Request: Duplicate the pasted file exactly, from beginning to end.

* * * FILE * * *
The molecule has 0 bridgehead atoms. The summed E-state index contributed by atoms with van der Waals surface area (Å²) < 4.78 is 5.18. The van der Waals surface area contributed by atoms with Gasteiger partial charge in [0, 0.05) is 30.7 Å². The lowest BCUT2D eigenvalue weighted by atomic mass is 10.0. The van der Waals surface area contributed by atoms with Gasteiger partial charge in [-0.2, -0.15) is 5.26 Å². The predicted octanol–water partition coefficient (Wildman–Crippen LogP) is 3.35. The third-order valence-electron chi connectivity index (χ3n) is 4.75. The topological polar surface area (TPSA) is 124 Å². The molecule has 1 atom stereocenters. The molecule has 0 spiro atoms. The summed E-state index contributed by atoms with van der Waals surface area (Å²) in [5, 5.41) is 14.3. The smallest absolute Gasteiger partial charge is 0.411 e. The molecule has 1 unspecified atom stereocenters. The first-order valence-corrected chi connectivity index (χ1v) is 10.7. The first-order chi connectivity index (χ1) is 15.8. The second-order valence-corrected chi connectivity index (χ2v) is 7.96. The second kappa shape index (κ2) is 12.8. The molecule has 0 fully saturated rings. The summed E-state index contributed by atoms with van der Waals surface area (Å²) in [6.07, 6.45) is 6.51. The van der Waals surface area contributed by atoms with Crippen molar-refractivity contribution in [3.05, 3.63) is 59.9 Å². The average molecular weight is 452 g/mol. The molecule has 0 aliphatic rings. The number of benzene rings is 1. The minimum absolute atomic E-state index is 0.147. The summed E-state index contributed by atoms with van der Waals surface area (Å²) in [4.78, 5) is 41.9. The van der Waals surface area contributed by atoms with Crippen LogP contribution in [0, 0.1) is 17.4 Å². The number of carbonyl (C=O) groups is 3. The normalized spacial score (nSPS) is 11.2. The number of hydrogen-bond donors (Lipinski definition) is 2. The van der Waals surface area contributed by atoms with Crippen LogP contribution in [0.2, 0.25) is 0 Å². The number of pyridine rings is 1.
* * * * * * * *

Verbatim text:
The molecule has 0 bridgehead atoms. The summed E-state index contributed by atoms with van der Waals surface area (Å²) < 4.78 is 5.18. The van der Waals surface area contributed by atoms with Gasteiger partial charge in [0, 0.05) is 30.7 Å². The lowest BCUT2D eigenvalue weighted by atomic mass is 10.0. The van der Waals surface area contributed by atoms with Gasteiger partial charge in [-0.2, -0.15) is 5.26 Å². The predicted octanol–water partition coefficient (Wildman–Crippen LogP) is 3.35. The third-order valence-electron chi connectivity index (χ3n) is 4.75. The topological polar surface area (TPSA) is 124 Å². The molecule has 1 atom stereocenters. The molecule has 0 spiro atoms. The summed E-state index contributed by atoms with van der Waals surface area (Å²) in [5, 5.41) is 14.3. The smallest absolute Gasteiger partial charge is 0.411 e. The molecule has 1 unspecified atom stereocenters. The first-order valence-corrected chi connectivity index (χ1v) is 10.7. The first-order chi connectivity index (χ1) is 15.8. The second-order valence-corrected chi connectivity index (χ2v) is 7.96. The second kappa shape index (κ2) is 12.8. The molecule has 0 fully saturated rings. The summed E-state index contributed by atoms with van der Waals surface area (Å²) in [6.07, 6.45) is 6.51. The van der Waals surface area contributed by atoms with Crippen molar-refractivity contribution in [3.05, 3.63) is 59.9 Å². The average molecular weight is 452 g/mol. The molecule has 0 aliphatic rings. The number of benzene rings is 1. The minimum absolute atomic E-state index is 0.147. The summed E-state index contributed by atoms with van der Waals surface area (Å²) in [4.78, 5) is 41.9. The van der Waals surface area contributed by atoms with Crippen LogP contribution in [0, 0.1) is 17.4 Å². The number of carbonyl (C=O) groups is 3. The normalized spacial score (nSPS) is 11.2. The number of hydrogen-bond donors (Lipinski definition) is 2. The van der Waals surface area contributed by atoms with Crippen LogP contribution in [0.2, 0.25) is 0 Å². The number of pyridine rings is 1.